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From Judy Blume, bestselling author of Tales of a Fourth Grade Nothing!
Fans young and old will laugh out loud at the irrepressible wit of Peter Hatcher, the hilarious antics of mischievous Fudge, and the unbreakable confidence of know-it-all Sheila Tubman in Judy Blume’s five Fudge books. Brand-new covers adorn these perennial favorites, and will entice a whole new generation of Fudge—and Judy Blume—fans.
“As a kid, Judy Blume was my favorite author, and Tales of a Fourth Grade Nothing was my favorite book.”—Jeff Kinney, author of the bestselling Wimpy Kid series
said. “Ya-hoo . . .” I yelled, jumping so high I almost knocked over one of Mrs. A’s hanging plants. “This is the best news I’ve heard in a long time!” “Is it the best news of the century?” Fudge asked. “It could be!” I told him, as I ya-hooed again. In a minute all three of us were jumping up and down and ya-hooing all over the porch. That’s when the Perfect Baby-Sitter appeared, holding a pitcher of juice. “I’m gone for five minutes,” she said. “Five minutes and look at
three of us went next door to Ickle’s. I was glad Libby doesn’t work mornings. She was the last person I wanted to see now. Tony Ickle, the owner’s son, waited on us. I ordered a vanilla cone. Jimmy ordered a chocolate cone with sprinkles and Sheila ordered a strawberry. “You’re Libby’s sister, aren’t you?” Tony said to Sheila. “Yes.” “Great girl, Libby . . .” he said. You can’t mean Libby Tubman, I thought. You must mean some other Libby. Nobody in his right mind would call
she said. “And while he ties us up I’ll drop the sail.” She looked over at Dad. “Wait for me to give you the signal, Warren . . .” But Dad didn’t wait. He jumped too soon . . . and landed in the water! “Person overboard!” Sheila shouted. Mrs. Tubman and I remembered our responsibilities. We pointed at Dad. We pointed as some guy from the dock reached into the water and pulled him out. We pointed as someone else wrapped him in a blanket. We pointed until Dad looked at us and called,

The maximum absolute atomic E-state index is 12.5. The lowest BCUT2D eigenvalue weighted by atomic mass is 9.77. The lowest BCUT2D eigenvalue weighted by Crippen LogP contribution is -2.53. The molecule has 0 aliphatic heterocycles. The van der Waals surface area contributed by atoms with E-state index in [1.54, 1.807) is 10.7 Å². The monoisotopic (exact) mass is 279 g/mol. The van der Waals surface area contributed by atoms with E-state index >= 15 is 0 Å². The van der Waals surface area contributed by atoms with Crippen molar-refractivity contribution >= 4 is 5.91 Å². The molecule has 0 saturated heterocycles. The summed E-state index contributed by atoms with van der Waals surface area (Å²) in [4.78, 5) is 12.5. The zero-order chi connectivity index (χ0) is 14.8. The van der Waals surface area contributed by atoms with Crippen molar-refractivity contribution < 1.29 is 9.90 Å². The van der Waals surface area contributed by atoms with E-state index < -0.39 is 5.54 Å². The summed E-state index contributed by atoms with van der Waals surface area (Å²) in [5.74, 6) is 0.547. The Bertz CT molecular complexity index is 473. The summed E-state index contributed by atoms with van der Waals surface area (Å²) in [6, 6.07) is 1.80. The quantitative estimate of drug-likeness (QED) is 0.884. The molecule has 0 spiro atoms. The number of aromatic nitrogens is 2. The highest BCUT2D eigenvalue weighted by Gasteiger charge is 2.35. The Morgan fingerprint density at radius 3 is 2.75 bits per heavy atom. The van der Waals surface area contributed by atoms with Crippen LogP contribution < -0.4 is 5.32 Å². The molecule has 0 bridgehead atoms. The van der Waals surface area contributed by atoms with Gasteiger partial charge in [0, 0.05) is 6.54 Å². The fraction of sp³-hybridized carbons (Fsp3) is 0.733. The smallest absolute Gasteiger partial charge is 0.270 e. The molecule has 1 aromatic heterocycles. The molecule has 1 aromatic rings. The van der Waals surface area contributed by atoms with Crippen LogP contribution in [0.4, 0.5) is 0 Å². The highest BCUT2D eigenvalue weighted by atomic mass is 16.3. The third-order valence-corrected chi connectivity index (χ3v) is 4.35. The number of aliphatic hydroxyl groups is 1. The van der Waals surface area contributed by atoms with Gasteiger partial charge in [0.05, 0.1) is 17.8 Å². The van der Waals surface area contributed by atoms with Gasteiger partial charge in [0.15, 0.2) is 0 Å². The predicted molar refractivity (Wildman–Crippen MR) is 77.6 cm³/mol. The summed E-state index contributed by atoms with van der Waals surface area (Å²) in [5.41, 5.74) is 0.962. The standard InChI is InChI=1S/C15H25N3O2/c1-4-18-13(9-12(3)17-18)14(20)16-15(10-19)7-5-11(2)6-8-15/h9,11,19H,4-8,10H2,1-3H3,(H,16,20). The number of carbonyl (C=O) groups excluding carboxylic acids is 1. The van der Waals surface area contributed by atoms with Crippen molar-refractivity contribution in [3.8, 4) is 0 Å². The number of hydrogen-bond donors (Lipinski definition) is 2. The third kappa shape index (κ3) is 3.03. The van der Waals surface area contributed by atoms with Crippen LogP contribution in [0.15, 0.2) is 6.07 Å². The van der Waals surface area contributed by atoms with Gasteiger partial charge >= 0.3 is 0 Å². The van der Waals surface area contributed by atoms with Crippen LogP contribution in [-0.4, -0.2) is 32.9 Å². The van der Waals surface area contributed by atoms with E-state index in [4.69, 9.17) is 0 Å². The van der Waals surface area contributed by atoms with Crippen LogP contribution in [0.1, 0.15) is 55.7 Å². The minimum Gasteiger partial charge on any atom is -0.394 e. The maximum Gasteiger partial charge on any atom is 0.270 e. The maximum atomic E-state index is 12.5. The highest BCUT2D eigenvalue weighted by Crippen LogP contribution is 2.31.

Tootsie Pie?” She held her arms out to him. He swung her up in the air. “I think we’ve got something here,” he told her. “I think those little baby feet of yours are going to be a big hit!” None of us knew what he was talking about but we were all relieved. * * * That night after supper, Jimmy and I used up a whole jar of Noxzema. We had sunburned faces, necks and ears. Our ears hurt more than anything. “Why didn’t you use suntan lotion?” Mom asked. “I never burn,” Jimmy said.
straight I banged my head on it. “What about when Jimmy comes?” I asked Mom. “We’ll work it out,” she said. “Don’t worry.” But how could I not worry? At least Mom was able to convince Fudge that Uncle Feather would be happier downstairs. “We’ll put his cage in front of the picture window in the living room so he can watch what’s happening,” she said. “Suppose he has a bad dream?” Fudge said. “Does he usually have bad dreams?” Mom asked, as if Fudge were an expert.